What can a trust do for my family (- and ME?!) A trust is defined as a legal contract that lets an individual or entity (the trustee) hold assets on behalf of another person (the beneficiary). The assets in the trust can be cash, investments, physical assets like real estate, business interests and digital assets. There is no minimum amount of money needed to establish a trust.
US News’ recent article entitled “Trusts Explained” explains that trusts can be structured in a number of ways to instruct the way in which the assets are handled both during and after your lifetime. Trusts can reduce estate taxes and provide many other benefits.
Placing assets in a trust lets you know that they will be managed through your instructions, even if you’re unable to manage them yourself. Trusts also bypass the probate process. This lets your heirs get the trust assets faster than if they were transferred through a will.
The two main types of trusts are revocable (known as “living trusts”) and irrevocable trusts. A revocable trust allows the grantor to change the terms of the trust or dissolve the trust at any time. Revocable trusts avoid probate, but the assets in them are generally still considered part of your estate. That is because you retain control over them during your lifetime.
To totally remove the assets from your estate, you need an irrevocable trust. An irrevocable trust cannot be altered by the grantor after it's been created. Therefore, if you’re the grantor, you can’t change the terms of the trust, such as the beneficiaries, or dissolve the trust after it has been established.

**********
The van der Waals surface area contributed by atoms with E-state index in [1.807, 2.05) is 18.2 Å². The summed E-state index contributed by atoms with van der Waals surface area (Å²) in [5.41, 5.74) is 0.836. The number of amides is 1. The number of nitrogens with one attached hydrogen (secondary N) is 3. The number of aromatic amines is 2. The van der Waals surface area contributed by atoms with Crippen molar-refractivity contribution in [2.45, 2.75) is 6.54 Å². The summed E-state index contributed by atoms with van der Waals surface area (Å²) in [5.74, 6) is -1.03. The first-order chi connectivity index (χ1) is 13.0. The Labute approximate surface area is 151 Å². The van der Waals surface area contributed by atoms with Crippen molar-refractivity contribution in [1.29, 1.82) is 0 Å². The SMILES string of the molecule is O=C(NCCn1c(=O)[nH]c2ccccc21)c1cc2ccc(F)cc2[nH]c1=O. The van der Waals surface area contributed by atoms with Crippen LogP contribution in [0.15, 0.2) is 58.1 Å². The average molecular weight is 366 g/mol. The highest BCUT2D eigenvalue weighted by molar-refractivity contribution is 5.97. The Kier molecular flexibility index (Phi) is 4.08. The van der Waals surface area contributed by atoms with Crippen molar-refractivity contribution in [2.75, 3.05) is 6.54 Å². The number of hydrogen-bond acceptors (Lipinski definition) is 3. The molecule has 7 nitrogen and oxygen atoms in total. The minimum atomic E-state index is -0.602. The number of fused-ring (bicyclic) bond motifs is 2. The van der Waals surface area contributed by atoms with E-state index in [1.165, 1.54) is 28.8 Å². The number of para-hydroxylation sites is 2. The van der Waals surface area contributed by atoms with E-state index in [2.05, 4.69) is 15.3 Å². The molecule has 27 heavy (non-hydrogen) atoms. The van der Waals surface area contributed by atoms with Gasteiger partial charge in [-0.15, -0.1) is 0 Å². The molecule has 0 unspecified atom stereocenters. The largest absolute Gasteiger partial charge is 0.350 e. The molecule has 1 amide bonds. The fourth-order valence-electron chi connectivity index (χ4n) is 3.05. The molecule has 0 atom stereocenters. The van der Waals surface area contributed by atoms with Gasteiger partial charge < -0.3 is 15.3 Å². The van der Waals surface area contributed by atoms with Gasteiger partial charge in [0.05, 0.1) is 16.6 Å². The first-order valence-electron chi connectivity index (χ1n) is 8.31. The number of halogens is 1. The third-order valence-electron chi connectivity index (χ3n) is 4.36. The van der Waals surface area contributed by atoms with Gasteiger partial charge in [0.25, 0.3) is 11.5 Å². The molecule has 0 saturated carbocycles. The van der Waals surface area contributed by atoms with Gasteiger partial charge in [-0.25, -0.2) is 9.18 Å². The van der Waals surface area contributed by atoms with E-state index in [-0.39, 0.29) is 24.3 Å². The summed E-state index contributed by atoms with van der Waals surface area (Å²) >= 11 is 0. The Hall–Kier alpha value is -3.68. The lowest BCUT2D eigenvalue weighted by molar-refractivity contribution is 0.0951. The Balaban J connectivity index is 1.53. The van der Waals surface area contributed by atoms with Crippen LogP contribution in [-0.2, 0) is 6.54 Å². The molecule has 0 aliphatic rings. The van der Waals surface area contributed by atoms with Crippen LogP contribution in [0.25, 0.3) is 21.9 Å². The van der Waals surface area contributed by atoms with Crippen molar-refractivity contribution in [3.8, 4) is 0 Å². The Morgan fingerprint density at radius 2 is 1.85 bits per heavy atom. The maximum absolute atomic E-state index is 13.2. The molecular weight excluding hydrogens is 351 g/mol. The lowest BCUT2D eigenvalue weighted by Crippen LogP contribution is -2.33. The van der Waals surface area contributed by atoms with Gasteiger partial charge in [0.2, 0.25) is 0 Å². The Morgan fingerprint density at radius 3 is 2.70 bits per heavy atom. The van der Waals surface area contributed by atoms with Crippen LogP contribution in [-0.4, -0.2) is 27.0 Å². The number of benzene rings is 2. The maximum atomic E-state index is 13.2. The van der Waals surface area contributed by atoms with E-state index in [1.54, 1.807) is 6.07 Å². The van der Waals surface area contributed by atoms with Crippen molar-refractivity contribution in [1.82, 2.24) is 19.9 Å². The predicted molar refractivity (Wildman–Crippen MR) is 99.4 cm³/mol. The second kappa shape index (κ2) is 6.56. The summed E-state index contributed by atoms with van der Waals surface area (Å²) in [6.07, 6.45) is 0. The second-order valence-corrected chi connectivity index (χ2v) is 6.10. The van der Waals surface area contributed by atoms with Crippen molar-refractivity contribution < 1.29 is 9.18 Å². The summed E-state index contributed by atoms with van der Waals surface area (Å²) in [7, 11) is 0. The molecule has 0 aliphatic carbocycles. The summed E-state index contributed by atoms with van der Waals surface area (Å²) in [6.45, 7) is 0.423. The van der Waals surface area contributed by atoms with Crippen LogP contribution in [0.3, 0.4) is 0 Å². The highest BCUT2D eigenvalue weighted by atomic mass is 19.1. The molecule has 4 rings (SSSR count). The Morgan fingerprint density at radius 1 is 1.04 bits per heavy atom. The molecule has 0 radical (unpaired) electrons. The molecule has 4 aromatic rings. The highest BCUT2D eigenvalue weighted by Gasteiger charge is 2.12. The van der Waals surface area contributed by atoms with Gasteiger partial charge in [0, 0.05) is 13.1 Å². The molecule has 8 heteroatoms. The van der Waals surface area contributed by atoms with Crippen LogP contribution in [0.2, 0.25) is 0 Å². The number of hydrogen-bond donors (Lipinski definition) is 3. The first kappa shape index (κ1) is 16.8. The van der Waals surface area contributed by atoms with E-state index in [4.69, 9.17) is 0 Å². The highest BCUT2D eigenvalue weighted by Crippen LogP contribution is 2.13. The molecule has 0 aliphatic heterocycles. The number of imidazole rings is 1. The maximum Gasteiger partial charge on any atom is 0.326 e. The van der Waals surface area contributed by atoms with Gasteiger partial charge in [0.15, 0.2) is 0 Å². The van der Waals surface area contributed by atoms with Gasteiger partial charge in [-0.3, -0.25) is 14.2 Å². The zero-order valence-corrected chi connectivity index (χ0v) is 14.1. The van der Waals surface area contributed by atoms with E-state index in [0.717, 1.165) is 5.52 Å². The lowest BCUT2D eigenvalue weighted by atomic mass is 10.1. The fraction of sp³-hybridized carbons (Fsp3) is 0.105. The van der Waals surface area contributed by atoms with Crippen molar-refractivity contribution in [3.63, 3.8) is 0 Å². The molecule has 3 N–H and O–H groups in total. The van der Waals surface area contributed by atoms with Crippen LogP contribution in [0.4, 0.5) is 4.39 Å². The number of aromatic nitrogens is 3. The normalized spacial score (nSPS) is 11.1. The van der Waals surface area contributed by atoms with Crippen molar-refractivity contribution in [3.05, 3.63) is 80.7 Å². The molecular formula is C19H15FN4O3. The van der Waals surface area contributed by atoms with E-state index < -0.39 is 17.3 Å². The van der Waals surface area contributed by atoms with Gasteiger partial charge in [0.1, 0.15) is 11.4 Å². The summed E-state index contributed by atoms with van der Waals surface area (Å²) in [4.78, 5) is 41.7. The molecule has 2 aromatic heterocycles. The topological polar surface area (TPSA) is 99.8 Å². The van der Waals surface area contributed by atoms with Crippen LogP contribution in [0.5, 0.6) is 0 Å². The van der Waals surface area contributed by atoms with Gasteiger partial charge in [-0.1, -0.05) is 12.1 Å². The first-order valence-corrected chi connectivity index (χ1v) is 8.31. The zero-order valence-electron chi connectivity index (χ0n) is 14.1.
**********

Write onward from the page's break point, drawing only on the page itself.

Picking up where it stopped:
You also lose control over the assets you put into an irrevocable trust.
Trusts give you more say about your assets than a will does. With a trust, you can set more particular terms as to when your beneficiaries receive those assets. Another type of trust is created under a last will and testament and is known as a testamentary trust. Although the last will must be probated to create the testamentary trust, this trust can protect an inheritance from and for your heirs as you design.
What can a trust do for you or your family? Trusts are not a do-it-yourself proposition: ask for the expertise of an experienced estate planning attorney. If you have questions about whether a trust is the proper estate planning choice for you, schedule a call now that is convenient to you.
Thanks to Wes Eary, West Virginian Artist, for allowing me to use an image of his art in this post.
Reference: US News (Feb. 7, 2022) “Trusts Explained”
Legal problems are extremely stressful, especially when your family, your health, or your freedom are at stake. At this point in time, you may not even be sure what kinds of questions you need to ask a lawyer, but that’s entirely normal. Whether your situation involves family law, estate planning, elder law, a criminal charge, or a personal injury, we will start by giving you all the information you need.
The way we see it, you deserve to get this information directly from an expert. That’s why we make it easy for you to get in touch with your lawyer, and we never ask you to sit down with a paralegal or assistant instead.
As our relationship continues, we will keep you updated about the status of your case every step of the way. Your lawyer will reach out regularly to tell you about any new developments, and he will also be happy to answer any questions you have throughout the process.